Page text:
Cofactors and food complexes therefore cannot be made in a laboratory nor can they be duplicated by scientists. And many nutritional doctors and researchers agree that cofactors are often more valuable than vitamins and minerals, and that food cannot be duplicated due to its complexity, dynamism, and energy.
Cofactors within nature's foods (also found in whole food supplements) include, but are not limited to: vitamins, minerals, terpenes, trace mineral activators, enzymes, co-enzymes, chlorophyll, lipids, essential fatty acids, fiber, carotenoids, antioxidants, flavonoids, pigments, amino acids, whole proteins, and more.
The human organism is biologically suited to ingest and utilize nature's whole foods for its sustenance and the optimal functioning of cells, and for the processes of healing and prevention. Because synthetic vitamin and mineral pills are merely comprised of isolated chemicals, the body often regards these as foreign invaders.  Therefore, some vitamin, mineral, and amino acid synthetic supplements can produce toxic side effects ranging from skin itching and flushing (niacin, for example) to liver impairment (vitamin A palmitate).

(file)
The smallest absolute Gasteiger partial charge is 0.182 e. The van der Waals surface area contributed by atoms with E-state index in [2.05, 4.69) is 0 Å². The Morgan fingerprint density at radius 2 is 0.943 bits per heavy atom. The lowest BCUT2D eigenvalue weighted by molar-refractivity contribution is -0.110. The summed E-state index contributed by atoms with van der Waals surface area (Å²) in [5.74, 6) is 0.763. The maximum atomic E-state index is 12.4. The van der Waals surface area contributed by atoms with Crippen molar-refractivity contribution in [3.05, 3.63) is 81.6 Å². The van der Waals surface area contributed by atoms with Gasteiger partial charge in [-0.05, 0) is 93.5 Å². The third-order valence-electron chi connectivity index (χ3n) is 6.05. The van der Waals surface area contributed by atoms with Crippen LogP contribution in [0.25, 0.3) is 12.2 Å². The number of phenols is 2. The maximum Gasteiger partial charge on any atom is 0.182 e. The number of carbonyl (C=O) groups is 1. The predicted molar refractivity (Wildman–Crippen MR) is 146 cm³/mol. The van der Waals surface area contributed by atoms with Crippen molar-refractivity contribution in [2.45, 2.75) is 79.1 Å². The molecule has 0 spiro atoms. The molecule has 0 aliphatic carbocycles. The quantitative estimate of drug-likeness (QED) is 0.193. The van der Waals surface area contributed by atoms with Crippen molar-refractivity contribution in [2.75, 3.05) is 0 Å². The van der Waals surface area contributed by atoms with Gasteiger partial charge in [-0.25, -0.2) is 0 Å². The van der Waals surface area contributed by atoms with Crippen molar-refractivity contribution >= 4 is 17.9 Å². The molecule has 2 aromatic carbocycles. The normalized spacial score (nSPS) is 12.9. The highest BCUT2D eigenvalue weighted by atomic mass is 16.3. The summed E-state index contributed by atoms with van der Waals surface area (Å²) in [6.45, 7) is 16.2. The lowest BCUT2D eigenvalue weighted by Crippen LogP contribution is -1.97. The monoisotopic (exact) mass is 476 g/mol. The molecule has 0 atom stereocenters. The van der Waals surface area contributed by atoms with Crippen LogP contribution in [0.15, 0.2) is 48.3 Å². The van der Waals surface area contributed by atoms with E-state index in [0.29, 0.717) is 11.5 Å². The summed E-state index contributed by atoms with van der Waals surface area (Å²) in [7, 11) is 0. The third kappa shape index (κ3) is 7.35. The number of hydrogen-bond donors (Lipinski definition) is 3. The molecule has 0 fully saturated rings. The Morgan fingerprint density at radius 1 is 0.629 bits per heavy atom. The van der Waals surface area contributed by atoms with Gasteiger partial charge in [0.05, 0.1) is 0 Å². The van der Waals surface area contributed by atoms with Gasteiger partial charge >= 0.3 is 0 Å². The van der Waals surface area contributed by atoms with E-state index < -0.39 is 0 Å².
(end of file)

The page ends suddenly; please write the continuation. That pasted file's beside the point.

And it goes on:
The ingredients within foods operate on a system of synergism; they work as "teams" to feed cells. The interwoven, interrelated, and complementary functions of food particles represent some of nature's most wonderful properties of synergistic power and function.
Dietary supplements created from whole foods provide a more complex source of nutrition than isolated supplements created in a lab. So, what happens when we incorporate a probiotic fermentation process to whole food nutritional ingredients? You may have heard of Captain Cook's remedy for scurvy on his ships. Due to the lack of fresh produce on long voyages, he would require all his sailors to eat sauerkraut, which is fermented cabbage. Scurvy is caused by a vitamin C deficiency; by fermenting cabbage, the Vitamin C levels of the cabbage are increased.
The power of the fermentation and culturing process is due to the additional nutrients that are created by the activated bacteria. By culturing live, whole foods in probiotics (healthy, beneficial, naturally occurring bacteria), a synergy of health-promoting compounds is created. Those compounds produce much greater results than the sum of the individual whole food nutritional ingredients.